The main character, Zeph, is a mindjacker, someone who can lock and unlock the minds of mindreaders, which is almost everyone in this imagined future world. Zeph is a recognizable teenager, in spite of his extraordinary gift and the distorted life he must live because of it. I wanted him to win.
Susan Kaye Quinn's descriptions of how mindjacking got my attention. Here are two examples:
"[R]eaching deep into any mind is a creepy sensation, like shoving your hand into a bowl full of raw ground beef. It gives, but there’s serious interference between the two mind fields. I have no idea why that translates into the sensation of cold meatloaf gushing between my fingers, but it does. The mind is a strange thing."
"Changing the map alters her mind field’s capabilities. I don’t know what each peak or valley is for; I’m just operating by feel. It’s like I’m a safecracker, only I’m turning the tumblers in her brain until each clicks into place and locks her mind down."
"The Locksmith" is thoughtful and absorbing in ways that made me slow down, even on this busy day when many things competed for my attention....more
When Deborah Meyler focuses on her primary subject: a small independent New York bookstore, the people who work there, and its customers, the book isWhen Deborah Meyler focuses on her primary subject: a small independent New York bookstore, the people who work there, and its customers, the book is both charming and juicy. It feels real.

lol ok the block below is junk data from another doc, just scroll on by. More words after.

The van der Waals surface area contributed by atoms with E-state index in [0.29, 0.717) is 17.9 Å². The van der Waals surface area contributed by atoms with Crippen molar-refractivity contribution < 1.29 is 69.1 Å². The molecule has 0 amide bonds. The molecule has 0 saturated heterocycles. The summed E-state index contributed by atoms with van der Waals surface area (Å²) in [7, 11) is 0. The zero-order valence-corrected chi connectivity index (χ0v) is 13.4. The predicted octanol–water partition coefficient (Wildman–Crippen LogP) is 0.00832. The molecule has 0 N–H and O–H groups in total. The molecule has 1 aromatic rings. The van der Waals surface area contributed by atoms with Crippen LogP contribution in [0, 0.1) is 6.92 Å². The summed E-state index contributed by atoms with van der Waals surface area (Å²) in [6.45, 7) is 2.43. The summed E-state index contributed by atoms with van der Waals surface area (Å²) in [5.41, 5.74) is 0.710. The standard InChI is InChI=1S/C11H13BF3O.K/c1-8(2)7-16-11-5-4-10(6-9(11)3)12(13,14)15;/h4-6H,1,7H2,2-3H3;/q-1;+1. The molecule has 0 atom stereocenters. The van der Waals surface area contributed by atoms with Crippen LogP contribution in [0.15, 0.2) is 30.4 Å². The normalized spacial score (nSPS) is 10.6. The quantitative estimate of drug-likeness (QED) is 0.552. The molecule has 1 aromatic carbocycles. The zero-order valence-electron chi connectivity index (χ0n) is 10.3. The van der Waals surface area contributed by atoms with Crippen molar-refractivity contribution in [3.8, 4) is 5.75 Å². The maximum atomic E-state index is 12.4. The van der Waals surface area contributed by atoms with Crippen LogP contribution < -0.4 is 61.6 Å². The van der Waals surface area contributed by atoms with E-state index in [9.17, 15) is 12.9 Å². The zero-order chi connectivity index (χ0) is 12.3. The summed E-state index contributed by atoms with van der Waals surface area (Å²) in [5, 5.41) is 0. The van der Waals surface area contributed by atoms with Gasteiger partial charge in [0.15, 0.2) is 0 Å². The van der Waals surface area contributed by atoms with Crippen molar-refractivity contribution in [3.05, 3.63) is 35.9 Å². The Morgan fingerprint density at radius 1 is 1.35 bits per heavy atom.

But someone (an editor?) decided the primary subject wasn't good enough. So a plot device was dropped into the novel as if from a helicopter. The main character, a lovely, accomplished, and confident young woman, falls in love with -- wait for it -- a rich, handsome rotter who treats her like dirt. Readers are subjected to the spectacle of her coming back to him over and over, while his bad behavior escalates....more
This encyclopedic book -- you don't read it, you read around in it -- was one I purchased for deep background information on the novel I am currentlyThis encyclopedic book -- you don't read it, you read around in it -- was one I purchased for deep background information on the novel I am currently writing. What a treasure trove it is. Evans-Wentz spent 2 or 3 years traveling about Ireland, England, Scotland, Wales, and Brittany from about 1908-1910 and collecting lore about fairy folk. The stories he transcribed, often with aid of a translator, might have been lost otherwise. They are in the words of the tellers. There is material, too, on the roots of the Arthurian legend, the influence of Christianity, witchcraft, and theories about the fairy faith.
This is a smartly observed, juicy, and irresistable detective novel up until the last chapter, where I thought it broke down. Resolution was implausibThis is a smartly observed, juicy, and irresistable detective novel up until the last chapter, where I thought it broke down. Resolution was implausible, overly complex, and required an entire chapter written in Village Explainer mode. Physical descriptions of some of the characters are cruel. But I will certainly read the next one in the series -- am looking forward to it....more